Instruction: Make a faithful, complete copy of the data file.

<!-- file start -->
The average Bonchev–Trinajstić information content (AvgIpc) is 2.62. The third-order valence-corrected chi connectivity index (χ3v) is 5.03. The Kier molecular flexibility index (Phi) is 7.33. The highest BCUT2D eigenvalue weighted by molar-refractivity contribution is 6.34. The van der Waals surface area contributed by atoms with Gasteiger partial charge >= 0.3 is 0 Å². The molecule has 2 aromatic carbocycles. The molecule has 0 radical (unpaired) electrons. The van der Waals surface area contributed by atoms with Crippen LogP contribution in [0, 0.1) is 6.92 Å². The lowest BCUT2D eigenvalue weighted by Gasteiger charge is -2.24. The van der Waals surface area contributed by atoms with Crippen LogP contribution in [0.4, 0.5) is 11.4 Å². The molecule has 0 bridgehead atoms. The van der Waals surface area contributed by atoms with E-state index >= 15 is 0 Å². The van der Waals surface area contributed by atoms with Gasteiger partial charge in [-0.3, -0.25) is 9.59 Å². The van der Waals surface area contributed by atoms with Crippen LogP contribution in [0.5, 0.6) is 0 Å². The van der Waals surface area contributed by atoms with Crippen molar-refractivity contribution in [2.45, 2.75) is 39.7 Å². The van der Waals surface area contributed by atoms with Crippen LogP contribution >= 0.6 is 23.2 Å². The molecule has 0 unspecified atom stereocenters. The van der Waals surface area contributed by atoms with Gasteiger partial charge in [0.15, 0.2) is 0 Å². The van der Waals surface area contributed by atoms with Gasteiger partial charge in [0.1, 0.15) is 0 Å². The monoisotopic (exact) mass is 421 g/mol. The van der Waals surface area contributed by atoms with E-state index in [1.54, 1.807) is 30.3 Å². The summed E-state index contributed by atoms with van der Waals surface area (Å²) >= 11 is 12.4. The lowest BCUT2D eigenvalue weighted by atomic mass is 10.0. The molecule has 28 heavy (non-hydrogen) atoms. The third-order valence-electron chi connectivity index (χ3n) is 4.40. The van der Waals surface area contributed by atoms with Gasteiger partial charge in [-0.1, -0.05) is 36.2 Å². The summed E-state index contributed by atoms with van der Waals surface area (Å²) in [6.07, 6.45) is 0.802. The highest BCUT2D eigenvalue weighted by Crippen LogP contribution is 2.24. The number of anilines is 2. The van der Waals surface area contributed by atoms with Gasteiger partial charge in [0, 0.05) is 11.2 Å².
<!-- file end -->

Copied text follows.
The average Bonchev–Trinajstić information content (AvgIpc) is 2.62. The third-order valence-corrected chi connectivity index (χ3v) is 5.03. The Kier molecular flexibility index (Phi) is 7.33. The highest BCUT2D eigenvalue weighted by molar-refractivity contribution is 6.34. The van der Waals surface area contributed by atoms with Gasteiger partial charge >= 0.3 is 0 Å². The molecule has 2 aromatic carbocycles. The molecule has 0 radical (unpaired) electrons. The van der Waals surface area contributed by atoms with Crippen LogP contribution in [0, 0.1) is 6.92 Å². The lowest BCUT2D eigenvalue weighted by Gasteiger charge is -2.24. The van der Waals surface area contributed by atoms with Crippen LogP contribution in [0.4, 0.5) is 11.4 Å². The molecule has 0 bridgehead atoms. The van der Waals surface area contributed by atoms with E-state index >= 15 is 0 Å². The van der Waals surface area contributed by atoms with Gasteiger partial charge in [-0.3, -0.25) is 9.59 Å². The van der Waals surface area contributed by atoms with Crippen LogP contribution in [0.5, 0.6) is 0 Å². The van der Waals surface area contributed by atoms with Crippen molar-refractivity contribution in [2.45, 2.75) is 39.7 Å². The van der Waals surface area contributed by atoms with Crippen LogP contribution >= 0.6 is 23.2 Å². The molecule has 0 unspecified atom stereocenters. The van der Waals surface area contributed by atoms with Gasteiger partial charge in [0.15, 0.2) is 0 Å². The van der Waals surface area contributed by atoms with Gasteiger partial charge in [0.1, 0.15) is 0 Å². The monoisotopic (exact) mass is 421 g/mol. The van der Waals surface area contributed by atoms with E-state index in [1.54, 1.807) is 30.3 Å². The summed E-state index contributed by atoms with van der Waals surface area (Å²) >= 11 is 12.4. The lowest BCUT2D eigenvalue weighted by atomic mass is 10.0. The molecule has 28 heavy (non-hydrogen) atoms. The third-order valence-electron chi connectivity index (χ3n) is 4.40. The van der Waals surface area contributed by atoms with Gasteiger partial charge in [-0.1, -0.05) is 36.2 Å². The summed E-state index contributed by atoms with van der Waals surface area (Å²) in [6.07, 6.45) is 0.802. The highest BCUT2D eigenvalue weighted by Crippen LogP contribution is 2.24. The number of anilines is 2. The van der Waals surface area contributed by atoms with Gasteiger partial charge in [0, 0.05) is 11.2 Å².